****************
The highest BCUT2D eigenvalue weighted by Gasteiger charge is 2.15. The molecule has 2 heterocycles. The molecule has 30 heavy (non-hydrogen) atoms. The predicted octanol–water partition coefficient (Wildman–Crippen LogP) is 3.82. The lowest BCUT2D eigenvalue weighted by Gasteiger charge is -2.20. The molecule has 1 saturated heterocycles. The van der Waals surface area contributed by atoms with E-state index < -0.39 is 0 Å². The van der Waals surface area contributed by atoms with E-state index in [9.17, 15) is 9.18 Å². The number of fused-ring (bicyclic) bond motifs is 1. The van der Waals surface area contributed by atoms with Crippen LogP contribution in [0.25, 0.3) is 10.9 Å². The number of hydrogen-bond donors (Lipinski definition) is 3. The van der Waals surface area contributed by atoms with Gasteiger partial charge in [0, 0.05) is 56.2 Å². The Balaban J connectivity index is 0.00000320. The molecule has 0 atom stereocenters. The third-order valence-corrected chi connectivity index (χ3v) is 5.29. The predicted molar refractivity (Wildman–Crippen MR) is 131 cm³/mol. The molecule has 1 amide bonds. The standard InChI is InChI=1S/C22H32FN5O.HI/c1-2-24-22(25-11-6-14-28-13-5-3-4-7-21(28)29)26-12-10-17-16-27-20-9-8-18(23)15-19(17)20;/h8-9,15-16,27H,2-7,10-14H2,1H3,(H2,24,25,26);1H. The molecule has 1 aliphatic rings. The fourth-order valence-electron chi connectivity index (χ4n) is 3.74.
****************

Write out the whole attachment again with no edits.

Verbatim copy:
The highest BCUT2D eigenvalue weighted by Gasteiger charge is 2.15. The molecule has 2 heterocycles. The molecule has 30 heavy (non-hydrogen) atoms. The predicted octanol–water partition coefficient (Wildman–Crippen LogP) is 3.82. The lowest BCUT2D eigenvalue weighted by Gasteiger charge is -2.20. The molecule has 1 saturated heterocycles. The van der Waals surface area contributed by atoms with E-state index < -0.39 is 0 Å². The van der Waals surface area contributed by atoms with E-state index in [9.17, 15) is 9.18 Å². The number of fused-ring (bicyclic) bond motifs is 1. The van der Waals surface area contributed by atoms with Crippen LogP contribution in [0.25, 0.3) is 10.9 Å². The number of hydrogen-bond donors (Lipinski definition) is 3. The van der Waals surface area contributed by atoms with Gasteiger partial charge in [0, 0.05) is 56.2 Å². The Balaban J connectivity index is 0.00000320. The molecule has 0 atom stereocenters. The third-order valence-corrected chi connectivity index (χ3v) is 5.29. The predicted molar refractivity (Wildman–Crippen MR) is 131 cm³/mol. The molecule has 1 amide bonds. The standard InChI is InChI=1S/C22H32FN5O.HI/c1-2-24-22(25-11-6-14-28-13-5-3-4-7-21(28)29)26-12-10-17-16-27-20-9-8-18(23)15-19(17)20;/h8-9,15-16,27H,2-7,10-14H2,1H3,(H2,24,25,26);1H. The molecule has 1 aliphatic rings. The fourth-order valence-electron chi connectivity index (χ4n) is 3.74.